Baku, Azerbaijan, Feb.21
On Feb. 21, 2014, Standard & Poor's Ratings Services lowered its long-term foreign currency sovereign credit rating on Ukraine to 'CCC' from 'CCC+'.
At the same time, S&P affirmed the short-term foreign currency sovereign rating at 'C'.
In addition, S&P affirmed the long- and short-term local currency sovereign credit ratings at 'B-/B'. The outlook is negative.
"The downgrade reflects our view that the political situation in Ukraine has deteriorated substantially," S&P said. "We believe that this raises uncertainty regarding the continued provision of Russian financial support over the course of 2014, and puts the government's capability to meet debt service at increasing risk."
When the agency lowered the long- and short-term foreign currency ratings on Ukraine to 'CCC+/C on Jan. 28, 2014, it indicated that it could lower the ratings again if political turmoil further reduced the government's administrative capacity to meet debt service, or if Ukraine did not receive the expected financial support from Russia or find alternative funding sources.
"The expected financial support from Russia is becoming increasingly uncertain and dependent on the outcome of the deteriorating political situation in Ukraine," S&P said.
"The clashes between protesters and security forces that began on Feb. 18 lead us to conclude that a conciliatory end to the political stand-off is now out of reach," S&P said. "We consider that the future of the current Ukrainian leadership is now more uncertain than at any time since the protests began in November 2013. We believe that the Russian government's support for Ukraine is tied to the current leadership and its political orientation away from the EU and toward Russia. As a result of the intensifying political turmoil in Ukraine, we consider that continued Russian support up to the committed $15 billion is increasingly uncertain. Should Russian financial support fall short of Russia's commitments, we expect the government of Ukraine to default on its foreign-currency obligations."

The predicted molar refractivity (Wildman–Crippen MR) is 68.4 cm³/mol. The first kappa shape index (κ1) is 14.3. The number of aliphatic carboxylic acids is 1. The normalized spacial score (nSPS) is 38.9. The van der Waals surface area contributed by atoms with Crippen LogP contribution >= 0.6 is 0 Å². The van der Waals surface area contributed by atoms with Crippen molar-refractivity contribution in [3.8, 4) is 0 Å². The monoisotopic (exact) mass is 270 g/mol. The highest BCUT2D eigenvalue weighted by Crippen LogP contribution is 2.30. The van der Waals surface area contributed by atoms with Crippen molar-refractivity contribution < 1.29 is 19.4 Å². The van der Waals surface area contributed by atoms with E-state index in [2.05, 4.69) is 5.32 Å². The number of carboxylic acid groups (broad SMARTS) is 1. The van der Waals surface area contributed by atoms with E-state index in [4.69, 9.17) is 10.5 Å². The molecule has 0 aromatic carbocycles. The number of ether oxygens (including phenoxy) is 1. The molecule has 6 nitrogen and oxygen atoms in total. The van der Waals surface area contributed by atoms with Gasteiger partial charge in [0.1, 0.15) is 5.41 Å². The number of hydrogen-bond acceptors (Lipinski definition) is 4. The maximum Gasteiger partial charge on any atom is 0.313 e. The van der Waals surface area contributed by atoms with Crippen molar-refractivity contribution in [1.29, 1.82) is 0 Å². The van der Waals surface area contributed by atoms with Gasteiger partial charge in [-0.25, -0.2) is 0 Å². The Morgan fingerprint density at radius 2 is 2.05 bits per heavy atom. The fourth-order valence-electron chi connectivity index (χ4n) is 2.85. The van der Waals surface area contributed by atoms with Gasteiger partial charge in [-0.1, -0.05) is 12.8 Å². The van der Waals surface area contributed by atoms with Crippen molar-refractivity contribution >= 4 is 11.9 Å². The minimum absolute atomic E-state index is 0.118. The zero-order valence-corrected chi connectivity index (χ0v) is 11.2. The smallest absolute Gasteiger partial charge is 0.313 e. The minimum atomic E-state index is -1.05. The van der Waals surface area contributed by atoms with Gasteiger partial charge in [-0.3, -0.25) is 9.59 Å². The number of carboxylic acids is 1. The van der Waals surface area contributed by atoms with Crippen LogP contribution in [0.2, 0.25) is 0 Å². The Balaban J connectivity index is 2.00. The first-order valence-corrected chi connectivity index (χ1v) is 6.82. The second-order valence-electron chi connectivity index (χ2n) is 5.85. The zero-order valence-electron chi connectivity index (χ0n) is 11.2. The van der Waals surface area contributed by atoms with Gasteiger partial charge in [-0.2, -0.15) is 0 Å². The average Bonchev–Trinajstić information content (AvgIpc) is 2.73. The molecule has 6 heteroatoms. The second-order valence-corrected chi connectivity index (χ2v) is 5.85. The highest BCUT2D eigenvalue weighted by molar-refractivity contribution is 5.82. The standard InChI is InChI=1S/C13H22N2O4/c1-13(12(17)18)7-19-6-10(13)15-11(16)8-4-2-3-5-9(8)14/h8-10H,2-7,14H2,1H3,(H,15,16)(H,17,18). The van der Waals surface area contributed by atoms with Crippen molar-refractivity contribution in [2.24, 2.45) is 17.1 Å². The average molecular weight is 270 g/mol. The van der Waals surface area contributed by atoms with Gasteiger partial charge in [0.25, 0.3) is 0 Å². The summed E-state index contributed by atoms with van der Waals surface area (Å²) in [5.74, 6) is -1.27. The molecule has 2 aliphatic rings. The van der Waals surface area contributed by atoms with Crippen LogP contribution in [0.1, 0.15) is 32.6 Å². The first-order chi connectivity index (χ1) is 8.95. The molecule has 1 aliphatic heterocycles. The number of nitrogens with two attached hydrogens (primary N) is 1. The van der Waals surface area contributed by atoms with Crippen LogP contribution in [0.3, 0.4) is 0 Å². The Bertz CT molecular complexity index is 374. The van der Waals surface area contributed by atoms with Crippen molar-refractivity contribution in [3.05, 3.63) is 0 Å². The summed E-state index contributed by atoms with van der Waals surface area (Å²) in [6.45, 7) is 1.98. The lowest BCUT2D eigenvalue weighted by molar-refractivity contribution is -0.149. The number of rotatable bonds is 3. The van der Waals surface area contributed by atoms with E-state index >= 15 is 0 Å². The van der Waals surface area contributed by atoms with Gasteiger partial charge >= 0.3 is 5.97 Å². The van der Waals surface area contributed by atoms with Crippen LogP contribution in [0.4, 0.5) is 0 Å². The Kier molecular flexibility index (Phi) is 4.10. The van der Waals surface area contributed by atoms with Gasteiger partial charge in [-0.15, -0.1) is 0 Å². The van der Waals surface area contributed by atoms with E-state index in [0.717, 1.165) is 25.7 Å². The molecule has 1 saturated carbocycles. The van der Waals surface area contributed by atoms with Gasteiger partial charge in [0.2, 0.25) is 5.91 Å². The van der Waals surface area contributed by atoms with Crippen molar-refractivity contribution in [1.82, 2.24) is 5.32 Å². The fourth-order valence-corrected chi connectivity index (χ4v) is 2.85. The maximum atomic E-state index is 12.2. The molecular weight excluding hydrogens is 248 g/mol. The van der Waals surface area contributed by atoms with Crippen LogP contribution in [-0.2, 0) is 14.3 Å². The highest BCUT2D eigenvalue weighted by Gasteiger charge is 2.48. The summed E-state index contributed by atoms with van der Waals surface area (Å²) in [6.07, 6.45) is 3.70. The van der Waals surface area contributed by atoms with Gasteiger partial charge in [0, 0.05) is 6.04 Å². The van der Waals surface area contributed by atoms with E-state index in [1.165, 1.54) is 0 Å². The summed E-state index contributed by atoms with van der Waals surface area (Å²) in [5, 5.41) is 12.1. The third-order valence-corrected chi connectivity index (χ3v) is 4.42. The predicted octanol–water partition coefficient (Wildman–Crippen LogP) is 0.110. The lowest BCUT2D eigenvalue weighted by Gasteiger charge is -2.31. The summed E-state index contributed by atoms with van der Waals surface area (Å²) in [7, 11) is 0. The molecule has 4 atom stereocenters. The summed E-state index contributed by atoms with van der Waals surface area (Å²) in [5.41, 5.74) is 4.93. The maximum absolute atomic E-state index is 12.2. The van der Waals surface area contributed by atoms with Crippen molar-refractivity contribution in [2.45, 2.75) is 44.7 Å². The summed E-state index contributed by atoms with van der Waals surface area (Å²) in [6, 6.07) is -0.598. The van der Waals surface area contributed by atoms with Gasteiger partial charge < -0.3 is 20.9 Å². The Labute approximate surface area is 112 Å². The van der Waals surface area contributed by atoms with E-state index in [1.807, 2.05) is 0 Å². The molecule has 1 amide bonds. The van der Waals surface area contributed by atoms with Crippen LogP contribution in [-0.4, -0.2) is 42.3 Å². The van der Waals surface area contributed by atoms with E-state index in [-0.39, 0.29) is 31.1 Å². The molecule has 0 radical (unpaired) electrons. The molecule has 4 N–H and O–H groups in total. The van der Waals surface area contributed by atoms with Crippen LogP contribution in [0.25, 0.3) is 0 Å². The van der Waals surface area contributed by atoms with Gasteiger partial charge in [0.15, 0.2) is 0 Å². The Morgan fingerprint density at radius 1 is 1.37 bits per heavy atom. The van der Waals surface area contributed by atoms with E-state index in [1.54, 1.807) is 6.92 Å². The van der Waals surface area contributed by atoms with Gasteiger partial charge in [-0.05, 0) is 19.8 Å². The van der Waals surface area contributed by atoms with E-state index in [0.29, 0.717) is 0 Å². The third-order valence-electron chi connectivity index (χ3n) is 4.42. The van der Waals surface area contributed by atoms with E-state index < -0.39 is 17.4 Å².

"S&P estimates that the government, National Bank of Ukraine (NBU; the central bank), and state-owned gas company Naftogaz have about $13 billion in foreign currency debt service to make in 2014," S&P said. "Ukraine's international reserves fell to $17.8 billion in January 2014 from $20.4 billion in December 2013. At the same time, Ukraine's large current account deficit, at about 9% of GDP in 2013, and elevated household demand for foreign currency will also put pressure on Ukraine's foreign currency reserves."
"S&P had understood that the $15 billion of direct Russian financial support to Ukraine would be fully disbursed before the second half of 2014," according to the statement. "This amount constitutes about 8% of Ukraine's 2014 GDP, and $3 billion has been disbursed to date. However, the deterioration in the political situation in Ukraine, resulting in the loss of at least 25 lives, suggests to us that opposition to the Ukrainian government's current financing arrangements--and to President Yanukovych remaining in power--could be sufficient to prevent Russia from providing the committed funding. In our view, this would result in the Ukrainian government being unable to meet its debt service in a timely manner. No alternative funding sources have yet been found."
"S&P notes that Russia suspended the disbursement of $2 billion in January 2014, and has delayed disbursement of the same amount that was expected on Feb. 19, 2014, in light of political developments in Ukraine," according to the statement. "Russia only announced the support package in December 2013."
"S&P expects that alternative financial assistance from the U.S., EU, or IMF to be tied to likely conditions associated with a formal IMF lending program, including increased exchange rate flexibility, policies to strengthen the financial sector, fiscal consolidation, increases in domestic energy tariffs, and comprehensive structural reforms to improve the business climate and support growth," according to the statement. "In our view, the incumbent Ukrainian government is disinclined to endorse this policy direction. Should the current leadership fall as a result of the political conflict engulfing the country, we have little visibility of what government might follow and what its policy priorities might be. The opposition and protestors appear to be less cohesive than the opposition movement during the Orange Revolution in 2004-2005, and so far no obvious leader with a similarly broad authority and credibility to the current leadership has emerged."